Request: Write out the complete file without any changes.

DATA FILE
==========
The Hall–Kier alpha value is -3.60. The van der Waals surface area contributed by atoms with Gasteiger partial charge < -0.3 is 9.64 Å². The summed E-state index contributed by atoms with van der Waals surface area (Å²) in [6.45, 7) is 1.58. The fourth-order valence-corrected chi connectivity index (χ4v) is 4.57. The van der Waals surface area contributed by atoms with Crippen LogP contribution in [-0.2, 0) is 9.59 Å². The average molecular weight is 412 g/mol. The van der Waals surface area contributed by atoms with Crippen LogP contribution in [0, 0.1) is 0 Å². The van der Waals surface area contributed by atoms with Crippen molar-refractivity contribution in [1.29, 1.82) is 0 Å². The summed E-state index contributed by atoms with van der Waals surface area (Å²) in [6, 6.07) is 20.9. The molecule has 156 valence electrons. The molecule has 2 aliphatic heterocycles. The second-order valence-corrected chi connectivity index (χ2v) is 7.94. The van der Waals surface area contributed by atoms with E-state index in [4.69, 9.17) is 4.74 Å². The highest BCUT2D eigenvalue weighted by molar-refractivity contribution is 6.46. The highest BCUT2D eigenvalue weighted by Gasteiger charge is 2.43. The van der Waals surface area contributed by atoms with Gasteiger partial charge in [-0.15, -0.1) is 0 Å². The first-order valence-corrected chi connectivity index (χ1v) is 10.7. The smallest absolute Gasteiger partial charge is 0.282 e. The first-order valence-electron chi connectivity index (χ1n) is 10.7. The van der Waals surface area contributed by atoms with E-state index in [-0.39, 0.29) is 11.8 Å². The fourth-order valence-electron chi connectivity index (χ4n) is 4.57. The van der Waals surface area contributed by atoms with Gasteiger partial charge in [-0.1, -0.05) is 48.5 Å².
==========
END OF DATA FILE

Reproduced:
The Hall–Kier alpha value is -3.60. The van der Waals surface area contributed by atoms with Gasteiger partial charge < -0.3 is 9.64 Å². The summed E-state index contributed by atoms with van der Waals surface area (Å²) in [6.45, 7) is 1.58. The fourth-order valence-corrected chi connectivity index (χ4v) is 4.57. The van der Waals surface area contributed by atoms with Crippen LogP contribution in [-0.2, 0) is 9.59 Å². The average molecular weight is 412 g/mol. The van der Waals surface area contributed by atoms with Crippen LogP contribution in [0, 0.1) is 0 Å². The van der Waals surface area contributed by atoms with Crippen molar-refractivity contribution in [1.29, 1.82) is 0 Å². The summed E-state index contributed by atoms with van der Waals surface area (Å²) in [6, 6.07) is 20.9. The molecule has 156 valence electrons. The molecule has 2 aliphatic heterocycles. The second-order valence-corrected chi connectivity index (χ2v) is 7.94. The van der Waals surface area contributed by atoms with E-state index in [4.69, 9.17) is 4.74 Å². The highest BCUT2D eigenvalue weighted by molar-refractivity contribution is 6.46. The highest BCUT2D eigenvalue weighted by Gasteiger charge is 2.43. The van der Waals surface area contributed by atoms with Gasteiger partial charge in [-0.15, -0.1) is 0 Å². The first-order valence-corrected chi connectivity index (χ1v) is 10.7. The smallest absolute Gasteiger partial charge is 0.282 e. The first-order valence-electron chi connectivity index (χ1n) is 10.7. The van der Waals surface area contributed by atoms with E-state index in [-0.39, 0.29) is 11.8 Å². The fourth-order valence-electron chi connectivity index (χ4n) is 4.57. The van der Waals surface area contributed by atoms with Gasteiger partial charge in [-0.1, -0.05) is 48.5 Å².